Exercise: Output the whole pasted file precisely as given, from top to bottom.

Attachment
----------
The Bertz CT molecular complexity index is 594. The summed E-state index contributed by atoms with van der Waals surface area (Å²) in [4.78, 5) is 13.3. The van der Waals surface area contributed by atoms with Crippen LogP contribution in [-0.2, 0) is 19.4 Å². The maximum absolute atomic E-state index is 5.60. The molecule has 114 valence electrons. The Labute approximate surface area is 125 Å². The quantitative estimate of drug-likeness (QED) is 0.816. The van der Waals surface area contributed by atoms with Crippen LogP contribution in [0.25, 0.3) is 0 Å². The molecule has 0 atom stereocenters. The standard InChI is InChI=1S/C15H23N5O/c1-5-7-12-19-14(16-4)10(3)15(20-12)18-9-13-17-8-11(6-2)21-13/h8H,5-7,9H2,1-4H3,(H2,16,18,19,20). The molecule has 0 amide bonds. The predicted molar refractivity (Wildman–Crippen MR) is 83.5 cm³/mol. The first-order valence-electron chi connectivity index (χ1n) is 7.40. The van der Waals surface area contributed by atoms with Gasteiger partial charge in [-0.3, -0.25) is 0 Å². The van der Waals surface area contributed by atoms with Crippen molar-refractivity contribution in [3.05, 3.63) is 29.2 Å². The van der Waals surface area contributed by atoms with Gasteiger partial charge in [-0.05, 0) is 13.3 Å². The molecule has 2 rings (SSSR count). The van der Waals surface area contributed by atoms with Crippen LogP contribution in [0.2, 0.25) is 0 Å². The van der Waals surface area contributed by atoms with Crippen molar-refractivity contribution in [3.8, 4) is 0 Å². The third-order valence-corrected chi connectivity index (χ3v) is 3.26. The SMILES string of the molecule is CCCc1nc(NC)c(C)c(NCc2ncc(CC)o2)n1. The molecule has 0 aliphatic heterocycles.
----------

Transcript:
The Bertz CT molecular complexity index is 594. The summed E-state index contributed by atoms with van der Waals surface area (Å²) in [4.78, 5) is 13.3. The van der Waals surface area contributed by atoms with Crippen LogP contribution in [-0.2, 0) is 19.4 Å². The maximum absolute atomic E-state index is 5.60. The molecule has 114 valence electrons. The Labute approximate surface area is 125 Å². The quantitative estimate of drug-likeness (QED) is 0.816. The van der Waals surface area contributed by atoms with Crippen LogP contribution in [0.25, 0.3) is 0 Å². The molecule has 0 atom stereocenters. The standard InChI is InChI=1S/C15H23N5O/c1-5-7-12-19-14(16-4)10(3)15(20-12)18-9-13-17-8-11(6-2)21-13/h8H,5-7,9H2,1-4H3,(H2,16,18,19,20). The molecule has 0 amide bonds. The predicted molar refractivity (Wildman–Crippen MR) is 83.5 cm³/mol. The first-order valence-electron chi connectivity index (χ1n) is 7.40. The van der Waals surface area contributed by atoms with Gasteiger partial charge in [-0.3, -0.25) is 0 Å². The van der Waals surface area contributed by atoms with Crippen molar-refractivity contribution in [3.05, 3.63) is 29.2 Å². The van der Waals surface area contributed by atoms with Gasteiger partial charge in [-0.05, 0) is 13.3 Å². The molecule has 2 rings (SSSR count). The van der Waals surface area contributed by atoms with Crippen LogP contribution in [0.2, 0.25) is 0 Å². The van der Waals surface area contributed by atoms with Crippen molar-refractivity contribution in [3.8, 4) is 0 Å². The third-order valence-corrected chi connectivity index (χ3v) is 3.26. The SMILES string of the molecule is CCCc1nc(NC)c(C)c(NCc2ncc(CC)o2)n1. The molecule has 0 aliphatic heterocycles.